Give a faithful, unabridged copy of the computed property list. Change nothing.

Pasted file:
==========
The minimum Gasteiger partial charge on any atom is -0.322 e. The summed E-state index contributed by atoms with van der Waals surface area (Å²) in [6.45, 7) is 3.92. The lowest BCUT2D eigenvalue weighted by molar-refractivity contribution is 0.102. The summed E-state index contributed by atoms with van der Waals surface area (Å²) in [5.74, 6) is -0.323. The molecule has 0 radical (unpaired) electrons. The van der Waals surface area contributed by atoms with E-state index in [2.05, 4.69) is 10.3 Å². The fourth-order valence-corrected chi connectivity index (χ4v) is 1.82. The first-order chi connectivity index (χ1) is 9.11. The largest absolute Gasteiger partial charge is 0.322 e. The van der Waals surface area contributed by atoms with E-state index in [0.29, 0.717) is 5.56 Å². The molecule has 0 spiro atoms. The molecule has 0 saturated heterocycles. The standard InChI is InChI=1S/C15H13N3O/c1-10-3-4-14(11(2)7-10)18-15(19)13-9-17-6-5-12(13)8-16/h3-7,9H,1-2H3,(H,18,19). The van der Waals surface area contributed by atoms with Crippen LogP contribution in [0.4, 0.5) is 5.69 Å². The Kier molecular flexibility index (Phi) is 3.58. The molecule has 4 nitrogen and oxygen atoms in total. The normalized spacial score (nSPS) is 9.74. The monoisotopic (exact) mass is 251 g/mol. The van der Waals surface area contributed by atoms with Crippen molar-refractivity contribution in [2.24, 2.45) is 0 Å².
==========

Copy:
The minimum Gasteiger partial charge on any atom is -0.322 e. The summed E-state index contributed by atoms with van der Waals surface area (Å²) in [6.45, 7) is 3.92. The lowest BCUT2D eigenvalue weighted by molar-refractivity contribution is 0.102. The summed E-state index contributed by atoms with van der Waals surface area (Å²) in [5.74, 6) is -0.323. The molecule has 0 radical (unpaired) electrons. The van der Waals surface area contributed by atoms with E-state index in [2.05, 4.69) is 10.3 Å². The fourth-order valence-corrected chi connectivity index (χ4v) is 1.82. The first-order chi connectivity index (χ1) is 9.11. The largest absolute Gasteiger partial charge is 0.322 e. The van der Waals surface area contributed by atoms with E-state index in [0.29, 0.717) is 5.56 Å². The molecule has 0 spiro atoms. The molecule has 0 saturated heterocycles. The standard InChI is InChI=1S/C15H13N3O/c1-10-3-4-14(11(2)7-10)18-15(19)13-9-17-6-5-12(13)8-16/h3-7,9H,1-2H3,(H,18,19). The van der Waals surface area contributed by atoms with Crippen LogP contribution in [0.4, 0.5) is 5.69 Å². The Kier molecular flexibility index (Phi) is 3.58. The molecule has 4 nitrogen and oxygen atoms in total. The normalized spacial score (nSPS) is 9.74. The monoisotopic (exact) mass is 251 g/mol. The van der Waals surface area contributed by atoms with Crippen molar-refractivity contribution in [2.24, 2.45) is 0 Å².